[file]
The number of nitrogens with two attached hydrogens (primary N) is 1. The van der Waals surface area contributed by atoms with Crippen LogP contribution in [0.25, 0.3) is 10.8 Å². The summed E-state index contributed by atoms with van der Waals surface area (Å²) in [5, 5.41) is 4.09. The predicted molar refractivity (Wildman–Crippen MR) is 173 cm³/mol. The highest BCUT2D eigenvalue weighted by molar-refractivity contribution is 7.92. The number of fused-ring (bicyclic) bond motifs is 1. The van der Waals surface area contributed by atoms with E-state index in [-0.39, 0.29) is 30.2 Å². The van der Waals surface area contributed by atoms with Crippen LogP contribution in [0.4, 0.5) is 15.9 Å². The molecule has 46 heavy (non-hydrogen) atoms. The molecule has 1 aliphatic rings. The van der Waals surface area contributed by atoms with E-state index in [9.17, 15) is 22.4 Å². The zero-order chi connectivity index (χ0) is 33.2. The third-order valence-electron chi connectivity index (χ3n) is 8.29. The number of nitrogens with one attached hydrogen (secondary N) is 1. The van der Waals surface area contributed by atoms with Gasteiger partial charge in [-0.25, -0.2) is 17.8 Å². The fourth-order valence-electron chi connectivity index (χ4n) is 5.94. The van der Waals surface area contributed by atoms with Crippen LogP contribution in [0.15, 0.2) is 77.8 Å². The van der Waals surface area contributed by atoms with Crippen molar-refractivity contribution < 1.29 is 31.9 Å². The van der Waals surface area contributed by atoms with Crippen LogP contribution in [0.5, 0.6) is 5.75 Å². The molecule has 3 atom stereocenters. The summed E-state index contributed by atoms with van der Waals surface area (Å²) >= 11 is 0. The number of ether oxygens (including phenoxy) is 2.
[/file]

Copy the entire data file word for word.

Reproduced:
The number of nitrogens with two attached hydrogens (primary N) is 1. The van der Waals surface area contributed by atoms with Crippen LogP contribution in [0.25, 0.3) is 10.8 Å². The summed E-state index contributed by atoms with van der Waals surface area (Å²) in [5, 5.41) is 4.09. The predicted molar refractivity (Wildman–Crippen MR) is 173 cm³/mol. The highest BCUT2D eigenvalue weighted by molar-refractivity contribution is 7.92. The number of fused-ring (bicyclic) bond motifs is 1. The van der Waals surface area contributed by atoms with E-state index in [-0.39, 0.29) is 30.2 Å². The van der Waals surface area contributed by atoms with Crippen LogP contribution in [0.4, 0.5) is 15.9 Å². The molecule has 46 heavy (non-hydrogen) atoms. The molecule has 1 aliphatic rings. The van der Waals surface area contributed by atoms with E-state index in [9.17, 15) is 22.4 Å². The zero-order chi connectivity index (χ0) is 33.2. The third-order valence-electron chi connectivity index (χ3n) is 8.29. The number of nitrogens with one attached hydrogen (secondary N) is 1. The van der Waals surface area contributed by atoms with Gasteiger partial charge in [-0.25, -0.2) is 17.8 Å². The fourth-order valence-electron chi connectivity index (χ4n) is 5.94. The van der Waals surface area contributed by atoms with Crippen LogP contribution in [0.15, 0.2) is 77.8 Å². The van der Waals surface area contributed by atoms with Crippen molar-refractivity contribution < 1.29 is 31.9 Å². The van der Waals surface area contributed by atoms with Crippen LogP contribution in [0.5, 0.6) is 5.75 Å². The molecule has 3 atom stereocenters. The summed E-state index contributed by atoms with van der Waals surface area (Å²) >= 11 is 0. The number of ether oxygens (including phenoxy) is 2.